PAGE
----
The Salt/Blood Pressure Debate

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In response to last week’s canned soup post, reader Dave offered this comment: “I’d just like to point out that just as many Apple readers believe in literature that debunks the lipid hypothesis, there’s a camp that says there is minimal effect on blood pressure from salt. There are two sides to many stories!”

We couldn’t agree more that nutritional (or general health) debates are rarely so simple as they’re made out to be. As long-time readers have probably noticed, we’ll mention salt recommendations now and then and generally try to keep our recipe suggestions fairly low in salt. We do tend to follow general salt recommendations. Blood pressure issue aside, high salt intake (as we mentioned last week) has been associated with osteoporosis, asthma, kidney disease and stomach cancer.

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But what about the salt and blood pressure issue? Does it really hold water (pun intended)? We’d say it has enough bearing to figure into our choices, and for some people, research suggests, it’s crucially significant.

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For years, scientists have researched the possibility of a “salt sensitive hypertension” that was the general result of a person’s genetic profile. In other words, salt sensitive peoples’ blood pressure is impacted more than the average person’s. To be precise, their blood pressure rises 10% or more in response to a salty meal.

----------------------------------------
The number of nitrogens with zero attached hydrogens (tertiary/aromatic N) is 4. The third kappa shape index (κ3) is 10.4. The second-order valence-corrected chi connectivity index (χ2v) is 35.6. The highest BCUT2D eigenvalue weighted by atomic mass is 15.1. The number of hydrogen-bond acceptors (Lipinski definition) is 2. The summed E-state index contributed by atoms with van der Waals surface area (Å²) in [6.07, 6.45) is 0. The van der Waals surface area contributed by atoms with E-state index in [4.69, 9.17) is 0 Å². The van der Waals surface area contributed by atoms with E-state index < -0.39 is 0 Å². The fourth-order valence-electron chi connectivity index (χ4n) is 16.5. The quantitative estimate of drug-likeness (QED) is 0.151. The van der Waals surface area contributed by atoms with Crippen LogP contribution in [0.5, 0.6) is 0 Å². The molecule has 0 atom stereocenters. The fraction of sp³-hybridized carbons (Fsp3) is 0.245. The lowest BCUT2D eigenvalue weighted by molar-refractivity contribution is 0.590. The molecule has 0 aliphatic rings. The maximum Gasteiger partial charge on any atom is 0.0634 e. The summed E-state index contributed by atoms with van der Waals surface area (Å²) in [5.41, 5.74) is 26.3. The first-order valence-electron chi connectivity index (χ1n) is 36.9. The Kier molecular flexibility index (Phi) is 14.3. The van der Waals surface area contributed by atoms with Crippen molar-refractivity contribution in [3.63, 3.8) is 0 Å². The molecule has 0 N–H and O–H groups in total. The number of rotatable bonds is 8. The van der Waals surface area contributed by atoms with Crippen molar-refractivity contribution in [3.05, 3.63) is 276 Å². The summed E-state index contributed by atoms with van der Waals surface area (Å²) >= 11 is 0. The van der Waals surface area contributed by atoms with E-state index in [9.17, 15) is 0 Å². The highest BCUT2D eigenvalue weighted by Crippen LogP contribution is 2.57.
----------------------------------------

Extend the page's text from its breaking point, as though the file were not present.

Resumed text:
In 2006, researchers at the University of Virginia Health Center announced that they had traced the “sensitive” salt response to particular gene variations and that they were in the process of completing a genetic test for the salt sensitive profile. Salt sensitivity, researchers say, whether it accompanies chronic high blood pressure, negatively impacts the vascular system in the same way high blood pressure itself does. African-Americans are more likely to be salt-sensitive than people of other races in the U.S. The test, once it becomes readily available, will hopefully be a useful tool for people who want to learn more about steps essential for their individual health.

But as for the rest of us, does salt matter for blood pressure? It’s true that many studies in this area, as in all areas, have their failings. And, it’s true that salt is just one piece (albeit an important one) involved in the process of fluid retention and its link to higher blood pressure.

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